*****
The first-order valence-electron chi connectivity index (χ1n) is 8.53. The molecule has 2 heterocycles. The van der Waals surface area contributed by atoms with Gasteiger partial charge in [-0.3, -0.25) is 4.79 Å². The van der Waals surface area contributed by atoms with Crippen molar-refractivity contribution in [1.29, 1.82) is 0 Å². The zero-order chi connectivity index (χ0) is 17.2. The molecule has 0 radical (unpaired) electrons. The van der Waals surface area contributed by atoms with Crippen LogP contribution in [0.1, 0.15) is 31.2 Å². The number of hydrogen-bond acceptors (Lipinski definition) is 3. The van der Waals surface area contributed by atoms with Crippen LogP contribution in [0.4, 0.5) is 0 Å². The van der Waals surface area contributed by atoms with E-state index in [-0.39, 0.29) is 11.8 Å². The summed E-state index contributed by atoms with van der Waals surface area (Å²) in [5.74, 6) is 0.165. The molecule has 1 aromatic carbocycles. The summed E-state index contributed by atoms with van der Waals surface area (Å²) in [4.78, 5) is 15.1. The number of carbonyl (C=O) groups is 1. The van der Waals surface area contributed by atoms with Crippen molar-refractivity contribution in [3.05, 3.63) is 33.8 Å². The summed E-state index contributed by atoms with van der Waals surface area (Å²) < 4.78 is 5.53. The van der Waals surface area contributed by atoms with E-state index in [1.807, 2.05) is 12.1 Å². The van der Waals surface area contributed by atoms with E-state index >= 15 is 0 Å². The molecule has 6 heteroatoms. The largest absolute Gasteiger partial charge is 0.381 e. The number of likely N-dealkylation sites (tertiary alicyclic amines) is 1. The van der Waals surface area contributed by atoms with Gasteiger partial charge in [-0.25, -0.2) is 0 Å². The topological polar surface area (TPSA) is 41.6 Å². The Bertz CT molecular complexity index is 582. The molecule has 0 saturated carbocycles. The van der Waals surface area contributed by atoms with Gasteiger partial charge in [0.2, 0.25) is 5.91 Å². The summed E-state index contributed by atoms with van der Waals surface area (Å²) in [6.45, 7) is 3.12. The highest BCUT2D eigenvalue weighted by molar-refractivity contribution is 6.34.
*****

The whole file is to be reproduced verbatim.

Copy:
The first-order valence-electron chi connectivity index (χ1n) is 8.53. The molecule has 2 heterocycles. The van der Waals surface area contributed by atoms with Gasteiger partial charge in [-0.3, -0.25) is 4.79 Å². The van der Waals surface area contributed by atoms with Crippen molar-refractivity contribution in [1.29, 1.82) is 0 Å². The zero-order chi connectivity index (χ0) is 17.2. The molecule has 0 radical (unpaired) electrons. The van der Waals surface area contributed by atoms with Crippen LogP contribution in [0.1, 0.15) is 31.2 Å². The number of hydrogen-bond acceptors (Lipinski definition) is 3. The van der Waals surface area contributed by atoms with Crippen LogP contribution in [0.4, 0.5) is 0 Å². The van der Waals surface area contributed by atoms with E-state index in [-0.39, 0.29) is 11.8 Å². The summed E-state index contributed by atoms with van der Waals surface area (Å²) in [5.74, 6) is 0.165. The molecule has 1 aromatic carbocycles. The summed E-state index contributed by atoms with van der Waals surface area (Å²) in [4.78, 5) is 15.1. The number of carbonyl (C=O) groups is 1. The van der Waals surface area contributed by atoms with Crippen molar-refractivity contribution in [3.05, 3.63) is 33.8 Å². The summed E-state index contributed by atoms with van der Waals surface area (Å²) < 4.78 is 5.53. The van der Waals surface area contributed by atoms with E-state index in [1.807, 2.05) is 12.1 Å². The van der Waals surface area contributed by atoms with E-state index >= 15 is 0 Å². The molecule has 6 heteroatoms. The largest absolute Gasteiger partial charge is 0.381 e. The number of likely N-dealkylation sites (tertiary alicyclic amines) is 1. The van der Waals surface area contributed by atoms with Gasteiger partial charge in [-0.25, -0.2) is 0 Å². The topological polar surface area (TPSA) is 41.6 Å². The Bertz CT molecular complexity index is 582. The molecule has 0 saturated carbocycles. The van der Waals surface area contributed by atoms with Gasteiger partial charge in [0.2, 0.25) is 5.91 Å². The summed E-state index contributed by atoms with van der Waals surface area (Å²) in [6.45, 7) is 3.12. The highest BCUT2D eigenvalue weighted by molar-refractivity contribution is 6.34.